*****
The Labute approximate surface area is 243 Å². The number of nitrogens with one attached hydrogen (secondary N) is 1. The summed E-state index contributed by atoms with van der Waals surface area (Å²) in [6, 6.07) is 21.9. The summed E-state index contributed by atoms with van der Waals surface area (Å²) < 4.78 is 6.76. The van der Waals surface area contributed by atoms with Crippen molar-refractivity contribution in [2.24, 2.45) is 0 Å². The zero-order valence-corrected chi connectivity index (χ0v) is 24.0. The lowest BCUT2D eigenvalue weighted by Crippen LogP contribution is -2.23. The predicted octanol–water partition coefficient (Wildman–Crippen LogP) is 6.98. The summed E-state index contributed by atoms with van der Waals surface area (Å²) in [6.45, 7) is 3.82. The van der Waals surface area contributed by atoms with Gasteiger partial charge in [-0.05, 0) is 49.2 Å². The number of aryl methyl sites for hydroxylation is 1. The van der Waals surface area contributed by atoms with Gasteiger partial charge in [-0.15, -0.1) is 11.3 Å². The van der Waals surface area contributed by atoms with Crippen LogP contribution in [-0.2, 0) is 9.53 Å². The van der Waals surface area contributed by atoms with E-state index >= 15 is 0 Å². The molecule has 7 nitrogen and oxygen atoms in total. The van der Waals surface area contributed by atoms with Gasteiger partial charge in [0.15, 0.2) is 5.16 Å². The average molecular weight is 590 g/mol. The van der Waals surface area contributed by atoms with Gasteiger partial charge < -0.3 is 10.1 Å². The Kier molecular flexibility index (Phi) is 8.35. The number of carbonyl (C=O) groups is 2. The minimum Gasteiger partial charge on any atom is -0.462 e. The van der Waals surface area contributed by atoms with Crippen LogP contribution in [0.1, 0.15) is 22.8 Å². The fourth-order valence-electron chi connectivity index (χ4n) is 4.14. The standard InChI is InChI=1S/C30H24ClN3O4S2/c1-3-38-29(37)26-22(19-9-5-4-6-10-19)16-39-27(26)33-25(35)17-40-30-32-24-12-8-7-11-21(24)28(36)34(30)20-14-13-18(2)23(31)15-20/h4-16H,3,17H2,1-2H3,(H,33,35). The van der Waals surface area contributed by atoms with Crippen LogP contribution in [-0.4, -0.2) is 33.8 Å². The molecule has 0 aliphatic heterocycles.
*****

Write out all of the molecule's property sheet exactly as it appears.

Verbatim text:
The Labute approximate surface area is 243 Å². The number of nitrogens with one attached hydrogen (secondary N) is 1. The summed E-state index contributed by atoms with van der Waals surface area (Å²) in [6, 6.07) is 21.9. The summed E-state index contributed by atoms with van der Waals surface area (Å²) < 4.78 is 6.76. The van der Waals surface area contributed by atoms with Crippen molar-refractivity contribution in [2.24, 2.45) is 0 Å². The zero-order valence-corrected chi connectivity index (χ0v) is 24.0. The lowest BCUT2D eigenvalue weighted by Crippen LogP contribution is -2.23. The predicted octanol–water partition coefficient (Wildman–Crippen LogP) is 6.98. The summed E-state index contributed by atoms with van der Waals surface area (Å²) in [6.45, 7) is 3.82. The van der Waals surface area contributed by atoms with Gasteiger partial charge in [-0.05, 0) is 49.2 Å². The number of aryl methyl sites for hydroxylation is 1. The van der Waals surface area contributed by atoms with Gasteiger partial charge in [-0.15, -0.1) is 11.3 Å². The van der Waals surface area contributed by atoms with Crippen LogP contribution in [-0.2, 0) is 9.53 Å². The van der Waals surface area contributed by atoms with E-state index >= 15 is 0 Å². The molecule has 7 nitrogen and oxygen atoms in total. The van der Waals surface area contributed by atoms with Gasteiger partial charge in [0.15, 0.2) is 5.16 Å². The average molecular weight is 590 g/mol. The van der Waals surface area contributed by atoms with Gasteiger partial charge < -0.3 is 10.1 Å². The Kier molecular flexibility index (Phi) is 8.35. The number of carbonyl (C=O) groups is 2. The minimum Gasteiger partial charge on any atom is -0.462 e. The van der Waals surface area contributed by atoms with Crippen LogP contribution in [0.1, 0.15) is 22.8 Å². The fourth-order valence-electron chi connectivity index (χ4n) is 4.14. The standard InChI is InChI=1S/C30H24ClN3O4S2/c1-3-38-29(37)26-22(19-9-5-4-6-10-19)16-39-27(26)33-25(35)17-40-30-32-24-12-8-7-11-21(24)28(36)34(30)20-14-13-18(2)23(31)15-20/h4-16H,3,17H2,1-2H3,(H,33,35). The van der Waals surface area contributed by atoms with Crippen LogP contribution in [-0.4, -0.2) is 33.8 Å². The molecule has 0 aliphatic heterocycles.